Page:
April come she will

I think I’m on a Simon/Garfunkel kick? Seems like a good time to get into them.


National Woman’s Day: Or rather, what it means to be a woman in 2013


So, it’s 2012. No, 2013–sorry, my fingers keeping slipping onto the 2 key. And we’re recognizing women’s day all over the world.

And guess what? It’s been going on for a whopping 105 years (woot!).

Ladies (and gents, if you happen upon this), we’ve definitely come a long way in the past few centuries. And I’m not just talking about just in the first world countries. Yes yes, I know we’ve still got a ways to go and perhaps we’ve made only a quarter of a fraction of success. But you know what? We’re getting there. And  if we didn’t have to push, why would we be still having this discussion?

Some people say that feminism is dying a slow death in today’s world.  Hmm. There are endless arguments to prove this theory, but I don’t see it as dying. Rather, I see it as taking on a different spin based on our social needs. And perhaps, in turn, it has turned into something entirely different than what it set out to be. As someone else stated, it’s a loaded term–it has a whole bunch of different meanings to different people.

Just as societal norms continue to change, so will the perceptions of what feminism means to us. 300 years from now, views of feminism will mean something entirely different from what it is today.

Throughout the centuries, it has taken on different aspirations based on their social movements, and what women wanted to change in their society. At one time, women in England/Europe were fighting for the right to an education. That same fight is still happening in the East today, with Malala Yousafzai leading the way. Earning the right to vote is also an ongoing battle in places around the world. So, why would feminism still be considered dead or dying?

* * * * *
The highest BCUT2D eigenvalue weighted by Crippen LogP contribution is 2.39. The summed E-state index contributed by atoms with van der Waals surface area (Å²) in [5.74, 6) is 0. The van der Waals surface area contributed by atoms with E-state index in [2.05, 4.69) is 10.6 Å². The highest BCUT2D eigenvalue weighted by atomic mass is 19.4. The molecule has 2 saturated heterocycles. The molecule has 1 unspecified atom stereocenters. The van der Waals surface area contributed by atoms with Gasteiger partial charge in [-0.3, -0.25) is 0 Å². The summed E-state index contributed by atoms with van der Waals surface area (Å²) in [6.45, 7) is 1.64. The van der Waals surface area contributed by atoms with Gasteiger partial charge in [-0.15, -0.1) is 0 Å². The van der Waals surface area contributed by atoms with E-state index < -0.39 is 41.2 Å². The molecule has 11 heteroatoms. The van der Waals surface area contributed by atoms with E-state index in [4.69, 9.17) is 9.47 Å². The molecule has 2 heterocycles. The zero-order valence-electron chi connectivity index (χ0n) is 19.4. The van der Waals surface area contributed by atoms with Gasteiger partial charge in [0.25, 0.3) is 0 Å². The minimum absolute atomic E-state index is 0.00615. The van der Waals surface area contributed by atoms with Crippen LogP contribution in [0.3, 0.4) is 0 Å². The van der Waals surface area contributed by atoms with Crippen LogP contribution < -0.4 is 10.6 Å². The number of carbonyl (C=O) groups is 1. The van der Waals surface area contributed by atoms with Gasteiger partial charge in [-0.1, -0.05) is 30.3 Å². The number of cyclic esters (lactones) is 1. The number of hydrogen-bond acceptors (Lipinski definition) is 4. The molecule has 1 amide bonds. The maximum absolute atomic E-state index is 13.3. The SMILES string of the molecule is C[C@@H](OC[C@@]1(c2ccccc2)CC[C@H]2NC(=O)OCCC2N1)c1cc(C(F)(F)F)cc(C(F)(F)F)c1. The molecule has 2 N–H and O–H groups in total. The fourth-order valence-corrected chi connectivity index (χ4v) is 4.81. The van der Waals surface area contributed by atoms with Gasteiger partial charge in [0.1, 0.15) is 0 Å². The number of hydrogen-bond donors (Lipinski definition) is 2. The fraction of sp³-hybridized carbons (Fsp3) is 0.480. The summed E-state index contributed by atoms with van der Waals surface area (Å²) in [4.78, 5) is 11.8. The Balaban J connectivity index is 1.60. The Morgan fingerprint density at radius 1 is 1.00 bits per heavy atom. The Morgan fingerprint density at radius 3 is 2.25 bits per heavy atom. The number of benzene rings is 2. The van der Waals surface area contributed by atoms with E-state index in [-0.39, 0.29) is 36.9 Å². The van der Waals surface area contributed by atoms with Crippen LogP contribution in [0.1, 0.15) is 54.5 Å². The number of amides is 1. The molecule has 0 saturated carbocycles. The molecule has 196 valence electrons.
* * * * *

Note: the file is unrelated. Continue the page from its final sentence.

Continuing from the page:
In terms of womens’ social needs today (let’s say in North America to specify), even though we’ve won the opportunity to speak out, and break the glass ceiling and beyond, it most certainly doesn’t mean we’ve achieved all. There is still a fight for equality going on. Just as much here, as it is around the world. Women continued to be subjected to rape and abuse. They–or should I say, we— are still viewed as objects.

What I’m getting at here with my feminist-y rant is that there is still work to be done.  It’s a day for awareness, and it’s a day to celebrate women. We’ve overcome some monumental achievements to get to where we are now, and no doubt there will be more to come in the future. It’s not a matter of pitting ourselves against males. It’s a matter of making our voices heard, especially for those who’s are being stifled.

There’s no stopping just yet-and if there’s a cause worth fighting for, it’s definitely this one.